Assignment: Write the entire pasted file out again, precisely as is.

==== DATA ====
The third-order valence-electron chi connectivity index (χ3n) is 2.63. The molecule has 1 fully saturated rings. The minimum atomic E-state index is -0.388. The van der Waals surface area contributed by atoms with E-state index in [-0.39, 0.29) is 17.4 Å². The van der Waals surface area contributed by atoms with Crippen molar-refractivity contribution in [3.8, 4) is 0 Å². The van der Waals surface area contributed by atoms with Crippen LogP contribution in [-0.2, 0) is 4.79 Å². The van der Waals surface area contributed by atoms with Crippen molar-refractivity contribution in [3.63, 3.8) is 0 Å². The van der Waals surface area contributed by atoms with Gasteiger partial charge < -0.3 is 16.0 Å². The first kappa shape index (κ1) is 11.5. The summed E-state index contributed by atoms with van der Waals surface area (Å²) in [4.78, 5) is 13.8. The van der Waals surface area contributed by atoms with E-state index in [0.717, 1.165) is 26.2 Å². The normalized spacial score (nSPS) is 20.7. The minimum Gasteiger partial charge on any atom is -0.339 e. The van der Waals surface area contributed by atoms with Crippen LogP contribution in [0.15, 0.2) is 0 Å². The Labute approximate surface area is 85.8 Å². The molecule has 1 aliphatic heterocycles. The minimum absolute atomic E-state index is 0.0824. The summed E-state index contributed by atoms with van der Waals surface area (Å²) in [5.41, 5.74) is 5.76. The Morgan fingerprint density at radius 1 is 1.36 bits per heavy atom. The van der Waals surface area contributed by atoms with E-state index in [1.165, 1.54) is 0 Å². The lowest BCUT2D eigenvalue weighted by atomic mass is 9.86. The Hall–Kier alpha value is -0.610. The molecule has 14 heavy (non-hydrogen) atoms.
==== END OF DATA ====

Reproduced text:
The third-order valence-electron chi connectivity index (χ3n) is 2.63. The molecule has 1 fully saturated rings. The minimum atomic E-state index is -0.388. The van der Waals surface area contributed by atoms with E-state index in [-0.39, 0.29) is 17.4 Å². The van der Waals surface area contributed by atoms with Crippen molar-refractivity contribution in [3.8, 4) is 0 Å². The van der Waals surface area contributed by atoms with Crippen LogP contribution in [-0.2, 0) is 4.79 Å². The van der Waals surface area contributed by atoms with Crippen molar-refractivity contribution in [3.63, 3.8) is 0 Å². The van der Waals surface area contributed by atoms with Gasteiger partial charge < -0.3 is 16.0 Å². The first kappa shape index (κ1) is 11.5. The summed E-state index contributed by atoms with van der Waals surface area (Å²) in [4.78, 5) is 13.8. The van der Waals surface area contributed by atoms with E-state index in [0.717, 1.165) is 26.2 Å². The normalized spacial score (nSPS) is 20.7. The minimum Gasteiger partial charge on any atom is -0.339 e. The van der Waals surface area contributed by atoms with Crippen LogP contribution in [0.15, 0.2) is 0 Å². The Labute approximate surface area is 85.8 Å². The molecule has 1 aliphatic heterocycles. The minimum absolute atomic E-state index is 0.0824. The summed E-state index contributed by atoms with van der Waals surface area (Å²) in [5.41, 5.74) is 5.76. The Morgan fingerprint density at radius 1 is 1.36 bits per heavy atom. The van der Waals surface area contributed by atoms with E-state index in [1.165, 1.54) is 0 Å². The lowest BCUT2D eigenvalue weighted by atomic mass is 9.86. The Hall–Kier alpha value is -0.610. The molecule has 14 heavy (non-hydrogen) atoms.